People with diabetes make up a quarter of Covid-19 deaths in English hospitals.

The first breakdown of underlying health conditions among people who have died from Covid-19 (coronavirus) at hospitals in England by the NHS has found one in four people also had diabetes.

Figures recorded by NHS England between 31st March and 12th May, showed that of the 22,332 people who died in hospital in England, 5,873 (26%) suffered from either type 1 or type 2 diabetes.

The news highlights the importance for people with diabetes to self-isolate as much as possible in line with government Covid-19 lockdown guidelines.

Diabetes was the most common illness found in a study of what existing conditions patients had.

The other common additional health conditions people who died from Covid-19 had reported were dementia (18%), serious breathing problems (15%) and chronic kidney disease (14%). One in ten (10%) suffered from ischaemic heart disease.

Previous anecdotal reports from intensive care doctors that many of the coronavirus patients they have been treating during the pandemic had underlying diabetes, were confirmed by the report, that was backed up by additional research by the Intensive Care National Audit and Research Centre.

Professor Partha Kar, National Specialty Advisor for Diabetes with NHS England and Consultant in Diabetes and Endocrinology at Portsmouth Hospitals NHS Trust, said: “It is clear that people with diabetes are more at risk of dying from Covid-19 and more detailed analysis is currently underway to understand the link between the two, although initial findings indicate that the threat in people under 40 continues to be very low.

“The NHS has put extra measures in place so that people living with diabetes can manage their condition better during the pandemic, including a range of online services, video consultations with your local clinical team and a dedicated helpline for those who need advice.”

The recently published NHS England report did not specify how many of the 5,873 people with diabetes who died had type 1 diabetes, an autoimmune condition not related to lifestyle, and type 2 diabetes, which is closely linked to being overweight.

Additional information is set to be published in a journal report over the coming days with detailed analysis of data based on type of diabetes, control, age will be published shortly along with more details on focussed interventions and helpline.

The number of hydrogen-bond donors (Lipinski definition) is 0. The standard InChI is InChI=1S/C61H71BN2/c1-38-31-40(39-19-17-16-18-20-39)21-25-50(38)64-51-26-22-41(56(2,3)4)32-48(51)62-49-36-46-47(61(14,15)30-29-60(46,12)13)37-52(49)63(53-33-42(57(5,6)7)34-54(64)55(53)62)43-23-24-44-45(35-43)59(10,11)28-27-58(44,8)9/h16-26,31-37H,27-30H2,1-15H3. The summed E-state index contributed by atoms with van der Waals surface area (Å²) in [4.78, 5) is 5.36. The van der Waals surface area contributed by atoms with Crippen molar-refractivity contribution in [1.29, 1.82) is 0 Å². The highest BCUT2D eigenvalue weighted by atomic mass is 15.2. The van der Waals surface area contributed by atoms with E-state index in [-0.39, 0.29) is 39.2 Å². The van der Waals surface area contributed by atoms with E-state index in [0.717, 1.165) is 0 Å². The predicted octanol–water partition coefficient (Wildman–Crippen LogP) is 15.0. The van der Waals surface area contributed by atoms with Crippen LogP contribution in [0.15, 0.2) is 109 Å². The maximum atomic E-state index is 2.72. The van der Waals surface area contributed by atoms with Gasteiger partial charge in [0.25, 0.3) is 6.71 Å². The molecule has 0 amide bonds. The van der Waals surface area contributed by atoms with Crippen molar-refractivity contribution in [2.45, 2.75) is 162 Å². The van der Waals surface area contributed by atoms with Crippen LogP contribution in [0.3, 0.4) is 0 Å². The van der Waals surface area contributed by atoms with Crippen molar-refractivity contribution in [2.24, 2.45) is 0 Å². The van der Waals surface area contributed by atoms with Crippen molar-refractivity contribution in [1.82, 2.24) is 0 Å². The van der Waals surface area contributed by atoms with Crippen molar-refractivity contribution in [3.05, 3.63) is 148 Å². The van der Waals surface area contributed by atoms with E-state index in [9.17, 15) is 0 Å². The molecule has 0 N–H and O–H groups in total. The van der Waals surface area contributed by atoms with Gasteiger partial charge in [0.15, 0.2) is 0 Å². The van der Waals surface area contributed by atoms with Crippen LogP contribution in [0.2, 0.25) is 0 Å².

NHS has issued the following recommendations to help prevent the spread of the virus:

How to avoid catching or spreading coronavirus.


  • Wash your hands with soap and water often – do this for at least 20 seconds.
  • Always wash your hands when you get home or into work.
  • Use hand sanitiser gel if soap and water are not available.
  • Cover your mouth and nose with a tissue or your sleeve (not your hands when you cough or sneeze).
  • Put used tissues in the bin straight away and wash your hands afterwards.
  • Try to avoid close contact with people who are unwell.


  • Do not touch your eyes, nose or mouth if your hands are not clean.

Handwashing advice to reduce the spread of COVID-19:

Wash your hands with soap and water more often for 20 seconds following these steps:

  1. Palm to palm 2. The backs of hands 3. In between fingers 4. The back of the fingers 5. The thumbs 6. The tips of the fingers

To isolate your household, the advice is to stay at home -

If you or anyone in your household has a high temperature or a new and continuous cough – even if it is mild

  • Everyone in your household must stay at home for 14 days and keep away from others
  • Go to NHS.UK to check your symptoms and follow the specialist medical advice. Only call NHS 111 if you cannot get online or your symptoms worsen
  • Protect older people and those with existing health conditions by avoiding contact
  • Put a sign in your door advising others Please DO NOT enter this building

Public Health England has published a range of Coronavirus (COVID-19) public information materials to inform the general public about how they can help protect themselves and others and help prevent the spread of virus.

While aimed at all members of the public, the guidelines are also relevant for people living with diabetes.

If you need medical help or have a query regarding the virus, the NHS 111 has an online coronavirus service that can tell you if you need medical help and advise you what to do.

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